The COVID-19 Vaccine: A Beacon of Hope for the School Community?

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Luke Lamison

With the Pfizer Coronavirus vaccine already being administered in Britain and in the late stages of approval in America, almost everyone is wondering if this indicates a return to normalcy, particularly students waiting eagerly to come back to the School. While the initial progress is promising, the notion that the vaccine will pull us out of the pandemic altogether is extremely misleading. 

In the coming weeks, officials will administer the Pfizer vaccine to a first phase of individuals: essential workers, the elderly, and those with underlying medical conditions. This has created tons of buzz around potentially going back to the School rather than hybrid or distance learning. However, it is too early to anticipate a return like this quite yet. The Head of School, Crystal Land, says that “the vaccine will have a minimal impact for awhile, and we will plan to get our students back with other safety protocols.” Similarly, Athletic Director Brendan Blakeley said that “it wouldn’t be fair to say that [the vaccine] will have an effect on high school sports.”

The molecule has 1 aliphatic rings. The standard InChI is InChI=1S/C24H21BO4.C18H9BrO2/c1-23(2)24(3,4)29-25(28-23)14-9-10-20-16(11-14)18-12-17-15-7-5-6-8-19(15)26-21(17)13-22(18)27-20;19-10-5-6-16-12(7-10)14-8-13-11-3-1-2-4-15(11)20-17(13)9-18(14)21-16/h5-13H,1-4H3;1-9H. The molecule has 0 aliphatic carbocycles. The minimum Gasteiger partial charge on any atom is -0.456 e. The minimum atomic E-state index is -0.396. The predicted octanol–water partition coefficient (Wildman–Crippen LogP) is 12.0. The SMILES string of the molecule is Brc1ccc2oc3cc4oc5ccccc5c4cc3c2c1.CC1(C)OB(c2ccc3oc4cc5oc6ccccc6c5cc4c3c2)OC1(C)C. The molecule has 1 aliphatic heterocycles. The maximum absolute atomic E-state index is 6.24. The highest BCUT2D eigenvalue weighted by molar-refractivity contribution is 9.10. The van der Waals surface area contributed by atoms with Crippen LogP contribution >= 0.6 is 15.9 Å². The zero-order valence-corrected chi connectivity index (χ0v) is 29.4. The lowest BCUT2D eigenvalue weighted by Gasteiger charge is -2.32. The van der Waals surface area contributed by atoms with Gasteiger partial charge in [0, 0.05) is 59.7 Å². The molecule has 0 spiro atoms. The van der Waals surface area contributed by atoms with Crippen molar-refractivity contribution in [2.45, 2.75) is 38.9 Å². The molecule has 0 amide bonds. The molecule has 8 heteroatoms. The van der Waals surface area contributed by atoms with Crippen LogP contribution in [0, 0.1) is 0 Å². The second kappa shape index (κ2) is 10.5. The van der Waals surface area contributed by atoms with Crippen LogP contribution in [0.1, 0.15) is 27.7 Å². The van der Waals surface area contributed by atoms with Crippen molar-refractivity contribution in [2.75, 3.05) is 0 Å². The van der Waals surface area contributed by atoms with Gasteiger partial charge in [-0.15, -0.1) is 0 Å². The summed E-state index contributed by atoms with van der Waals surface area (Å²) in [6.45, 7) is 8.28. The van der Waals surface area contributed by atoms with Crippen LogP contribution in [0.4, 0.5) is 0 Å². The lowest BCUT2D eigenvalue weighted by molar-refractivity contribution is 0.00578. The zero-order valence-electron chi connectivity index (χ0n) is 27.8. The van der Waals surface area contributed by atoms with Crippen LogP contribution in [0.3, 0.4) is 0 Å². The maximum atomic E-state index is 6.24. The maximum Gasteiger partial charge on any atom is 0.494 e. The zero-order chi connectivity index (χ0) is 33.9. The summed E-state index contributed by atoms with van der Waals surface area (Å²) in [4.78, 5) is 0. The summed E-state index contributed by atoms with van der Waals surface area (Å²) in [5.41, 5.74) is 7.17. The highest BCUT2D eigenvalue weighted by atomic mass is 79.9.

While it will take around 70% of the population vaccinated to achieve the amount of herd immunity necessary to resume normal activity, Dr. Anthony Fauci, the nation’s leading infectious disease expert, recently said this might be possible by September. Land echoed his point in terms of the timeline of a full reopening of the school, noting that “[a semi-normal] return to school could be good to go by September if enough students are vaccinated.” Based on the current projections, this is a reasonable point of return, but it still remains subject to change due to the limited quantity of vaccine doses available. 

One potential hurdle the success of the vaccine will face is people refusing to take it due to safety concerns. While adult testing has proved that it causes only minor symptoms and has a strong efficacy rate of 95% — more than double that of flu vaccine — the safety and potency of the vaccine for children remains unknown. “I would take [the vaccine] because it will bring us closer to achieving immunity, as long it is safe and effective,” said junior Rishi Dhawan, expressing a popular sentiment among students. 

While the vaccine certainly brings promise to the idea of returning to school, it won’t be the knight-in-shining-armor people wish it was. The New York Times likened the vaccine to “a fire-house,” and right now, the hose is trying to put out a raging wildfire. If we continue to follow mask and social distancing protocols, we will have a better chance of fully returning to school come September.